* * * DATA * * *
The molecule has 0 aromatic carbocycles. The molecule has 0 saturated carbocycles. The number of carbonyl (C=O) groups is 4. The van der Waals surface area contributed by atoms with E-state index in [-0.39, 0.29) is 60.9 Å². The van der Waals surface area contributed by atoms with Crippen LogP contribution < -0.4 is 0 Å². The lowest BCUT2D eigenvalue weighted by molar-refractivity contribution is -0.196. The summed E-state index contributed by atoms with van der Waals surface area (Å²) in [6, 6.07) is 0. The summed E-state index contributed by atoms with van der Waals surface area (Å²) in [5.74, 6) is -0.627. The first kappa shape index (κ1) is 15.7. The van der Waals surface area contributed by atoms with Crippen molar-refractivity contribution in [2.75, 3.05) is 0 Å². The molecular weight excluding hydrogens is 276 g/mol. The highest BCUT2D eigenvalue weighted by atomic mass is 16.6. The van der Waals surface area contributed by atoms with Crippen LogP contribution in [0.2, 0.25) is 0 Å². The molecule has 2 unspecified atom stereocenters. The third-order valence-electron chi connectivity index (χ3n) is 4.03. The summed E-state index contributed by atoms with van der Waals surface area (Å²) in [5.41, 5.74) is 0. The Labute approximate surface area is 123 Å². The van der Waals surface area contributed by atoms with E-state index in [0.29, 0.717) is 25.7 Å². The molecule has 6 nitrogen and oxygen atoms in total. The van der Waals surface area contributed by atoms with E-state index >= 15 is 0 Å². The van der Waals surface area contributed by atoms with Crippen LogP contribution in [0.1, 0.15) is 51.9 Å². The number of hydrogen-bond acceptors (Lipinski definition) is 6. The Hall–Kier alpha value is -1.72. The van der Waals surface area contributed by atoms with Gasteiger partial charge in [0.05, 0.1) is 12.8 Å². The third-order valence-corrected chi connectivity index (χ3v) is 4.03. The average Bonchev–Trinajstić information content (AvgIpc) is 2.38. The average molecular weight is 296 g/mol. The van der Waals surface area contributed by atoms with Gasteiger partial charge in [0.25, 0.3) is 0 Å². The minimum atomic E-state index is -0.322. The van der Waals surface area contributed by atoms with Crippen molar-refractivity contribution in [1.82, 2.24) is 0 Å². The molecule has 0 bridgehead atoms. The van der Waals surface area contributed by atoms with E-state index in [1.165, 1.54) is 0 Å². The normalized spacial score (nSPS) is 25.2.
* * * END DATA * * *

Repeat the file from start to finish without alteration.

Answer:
The molecule has 0 aromatic carbocycles. The molecule has 0 saturated carbocycles. The number of carbonyl (C=O) groups is 4. The van der Waals surface area contributed by atoms with E-state index in [-0.39, 0.29) is 60.9 Å². The van der Waals surface area contributed by atoms with Crippen LogP contribution < -0.4 is 0 Å². The lowest BCUT2D eigenvalue weighted by molar-refractivity contribution is -0.196. The summed E-state index contributed by atoms with van der Waals surface area (Å²) in [6, 6.07) is 0. The summed E-state index contributed by atoms with van der Waals surface area (Å²) in [5.74, 6) is -0.627. The first kappa shape index (κ1) is 15.7. The van der Waals surface area contributed by atoms with Crippen molar-refractivity contribution in [2.75, 3.05) is 0 Å². The molecular weight excluding hydrogens is 276 g/mol. The highest BCUT2D eigenvalue weighted by atomic mass is 16.6. The van der Waals surface area contributed by atoms with Crippen LogP contribution in [0.2, 0.25) is 0 Å². The molecule has 2 unspecified atom stereocenters. The third-order valence-electron chi connectivity index (χ3n) is 4.03. The summed E-state index contributed by atoms with van der Waals surface area (Å²) in [5.41, 5.74) is 0. The Labute approximate surface area is 123 Å². The van der Waals surface area contributed by atoms with E-state index in [0.29, 0.717) is 25.7 Å². The molecule has 6 nitrogen and oxygen atoms in total. The van der Waals surface area contributed by atoms with E-state index >= 15 is 0 Å². The van der Waals surface area contributed by atoms with Crippen LogP contribution in [0.1, 0.15) is 51.9 Å². The number of hydrogen-bond acceptors (Lipinski definition) is 6. The Hall–Kier alpha value is -1.72. The van der Waals surface area contributed by atoms with Gasteiger partial charge in [0.05, 0.1) is 12.8 Å². The third-order valence-corrected chi connectivity index (χ3v) is 4.03. The average Bonchev–Trinajstić information content (AvgIpc) is 2.38. The average molecular weight is 296 g/mol. The van der Waals surface area contributed by atoms with Gasteiger partial charge in [0.25, 0.3) is 0 Å². The minimum atomic E-state index is -0.322. The van der Waals surface area contributed by atoms with Crippen molar-refractivity contribution in [1.82, 2.24) is 0 Å². The molecule has 0 bridgehead atoms. The van der Waals surface area contributed by atoms with E-state index in [1.165, 1.54) is 0 Å². The normalized spacial score (nSPS) is 25.2.